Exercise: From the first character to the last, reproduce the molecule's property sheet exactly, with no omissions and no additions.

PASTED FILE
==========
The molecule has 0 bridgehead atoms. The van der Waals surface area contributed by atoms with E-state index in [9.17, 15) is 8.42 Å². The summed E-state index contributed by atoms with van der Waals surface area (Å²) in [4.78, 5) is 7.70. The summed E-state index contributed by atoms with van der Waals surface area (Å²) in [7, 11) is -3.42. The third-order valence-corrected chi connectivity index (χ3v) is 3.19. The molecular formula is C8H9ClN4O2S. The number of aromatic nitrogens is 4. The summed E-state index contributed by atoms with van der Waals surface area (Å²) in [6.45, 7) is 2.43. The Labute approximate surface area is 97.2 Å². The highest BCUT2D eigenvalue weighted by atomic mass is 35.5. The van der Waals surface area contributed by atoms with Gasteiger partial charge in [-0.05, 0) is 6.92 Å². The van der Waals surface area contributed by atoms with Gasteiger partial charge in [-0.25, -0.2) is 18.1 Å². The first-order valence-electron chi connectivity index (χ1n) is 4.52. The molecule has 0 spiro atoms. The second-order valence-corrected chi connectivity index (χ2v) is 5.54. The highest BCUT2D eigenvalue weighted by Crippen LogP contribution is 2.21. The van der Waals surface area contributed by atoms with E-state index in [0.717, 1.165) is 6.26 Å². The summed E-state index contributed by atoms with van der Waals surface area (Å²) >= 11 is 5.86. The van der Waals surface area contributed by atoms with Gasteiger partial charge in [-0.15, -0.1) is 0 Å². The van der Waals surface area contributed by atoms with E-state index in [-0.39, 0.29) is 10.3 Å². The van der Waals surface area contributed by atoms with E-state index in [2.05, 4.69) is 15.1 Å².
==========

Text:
The molecule has 0 bridgehead atoms. The van der Waals surface area contributed by atoms with E-state index in [9.17, 15) is 8.42 Å². The summed E-state index contributed by atoms with van der Waals surface area (Å²) in [4.78, 5) is 7.70. The summed E-state index contributed by atoms with van der Waals surface area (Å²) in [7, 11) is -3.42. The third-order valence-corrected chi connectivity index (χ3v) is 3.19. The molecular formula is C8H9ClN4O2S. The number of aromatic nitrogens is 4. The summed E-state index contributed by atoms with van der Waals surface area (Å²) in [6.45, 7) is 2.43. The Labute approximate surface area is 97.2 Å². The highest BCUT2D eigenvalue weighted by atomic mass is 35.5. The van der Waals surface area contributed by atoms with Gasteiger partial charge in [-0.05, 0) is 6.92 Å². The van der Waals surface area contributed by atoms with Gasteiger partial charge in [-0.25, -0.2) is 18.1 Å². The first-order valence-electron chi connectivity index (χ1n) is 4.52. The molecule has 0 spiro atoms. The second-order valence-corrected chi connectivity index (χ2v) is 5.54. The highest BCUT2D eigenvalue weighted by Crippen LogP contribution is 2.21. The van der Waals surface area contributed by atoms with E-state index in [0.717, 1.165) is 6.26 Å². The summed E-state index contributed by atoms with van der Waals surface area (Å²) >= 11 is 5.86. The van der Waals surface area contributed by atoms with Gasteiger partial charge in [-0.15, -0.1) is 0 Å². The van der Waals surface area contributed by atoms with E-state index in [-0.39, 0.29) is 10.3 Å². The van der Waals surface area contributed by atoms with E-state index in [2.05, 4.69) is 15.1 Å².